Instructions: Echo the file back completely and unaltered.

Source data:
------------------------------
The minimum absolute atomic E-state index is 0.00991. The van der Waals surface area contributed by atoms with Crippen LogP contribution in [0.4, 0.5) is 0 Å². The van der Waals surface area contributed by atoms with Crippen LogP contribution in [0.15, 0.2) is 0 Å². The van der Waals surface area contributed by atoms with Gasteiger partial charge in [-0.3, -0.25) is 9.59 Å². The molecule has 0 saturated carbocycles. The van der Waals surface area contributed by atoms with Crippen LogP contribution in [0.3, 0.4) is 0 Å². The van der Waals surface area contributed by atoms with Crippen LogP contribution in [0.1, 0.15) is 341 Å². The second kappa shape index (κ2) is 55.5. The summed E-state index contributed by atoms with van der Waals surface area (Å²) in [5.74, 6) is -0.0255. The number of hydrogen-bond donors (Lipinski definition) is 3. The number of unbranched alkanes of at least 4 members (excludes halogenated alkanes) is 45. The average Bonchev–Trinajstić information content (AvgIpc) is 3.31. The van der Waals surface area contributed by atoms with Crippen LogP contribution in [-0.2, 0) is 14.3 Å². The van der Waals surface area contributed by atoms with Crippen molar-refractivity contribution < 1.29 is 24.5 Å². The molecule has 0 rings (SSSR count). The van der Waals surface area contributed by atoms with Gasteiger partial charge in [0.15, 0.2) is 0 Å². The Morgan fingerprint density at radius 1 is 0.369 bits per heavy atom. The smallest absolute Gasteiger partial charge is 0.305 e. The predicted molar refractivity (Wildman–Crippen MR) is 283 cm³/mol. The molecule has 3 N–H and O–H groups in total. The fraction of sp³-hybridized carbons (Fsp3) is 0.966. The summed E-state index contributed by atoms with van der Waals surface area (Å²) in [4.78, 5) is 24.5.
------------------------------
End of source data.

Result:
The minimum absolute atomic E-state index is 0.00991. The van der Waals surface area contributed by atoms with Crippen LogP contribution in [0.4, 0.5) is 0 Å². The van der Waals surface area contributed by atoms with Crippen LogP contribution in [0.15, 0.2) is 0 Å². The van der Waals surface area contributed by atoms with Gasteiger partial charge in [-0.3, -0.25) is 9.59 Å². The molecule has 0 saturated carbocycles. The van der Waals surface area contributed by atoms with Crippen LogP contribution in [0.3, 0.4) is 0 Å². The van der Waals surface area contributed by atoms with Crippen LogP contribution in [0.1, 0.15) is 341 Å². The second kappa shape index (κ2) is 55.5. The summed E-state index contributed by atoms with van der Waals surface area (Å²) in [5.74, 6) is -0.0255. The number of hydrogen-bond donors (Lipinski definition) is 3. The number of unbranched alkanes of at least 4 members (excludes halogenated alkanes) is 45. The average Bonchev–Trinajstić information content (AvgIpc) is 3.31. The van der Waals surface area contributed by atoms with Crippen LogP contribution in [-0.2, 0) is 14.3 Å². The van der Waals surface area contributed by atoms with Crippen molar-refractivity contribution < 1.29 is 24.5 Å². The molecule has 0 rings (SSSR count). The van der Waals surface area contributed by atoms with Gasteiger partial charge in [0.15, 0.2) is 0 Å². The Morgan fingerprint density at radius 1 is 0.369 bits per heavy atom. The smallest absolute Gasteiger partial charge is 0.305 e. The predicted molar refractivity (Wildman–Crippen MR) is 283 cm³/mol. The molecule has 3 N–H and O–H groups in total. The fraction of sp³-hybridized carbons (Fsp3) is 0.966. The summed E-state index contributed by atoms with van der Waals surface area (Å²) in [4.78, 5) is 24.5.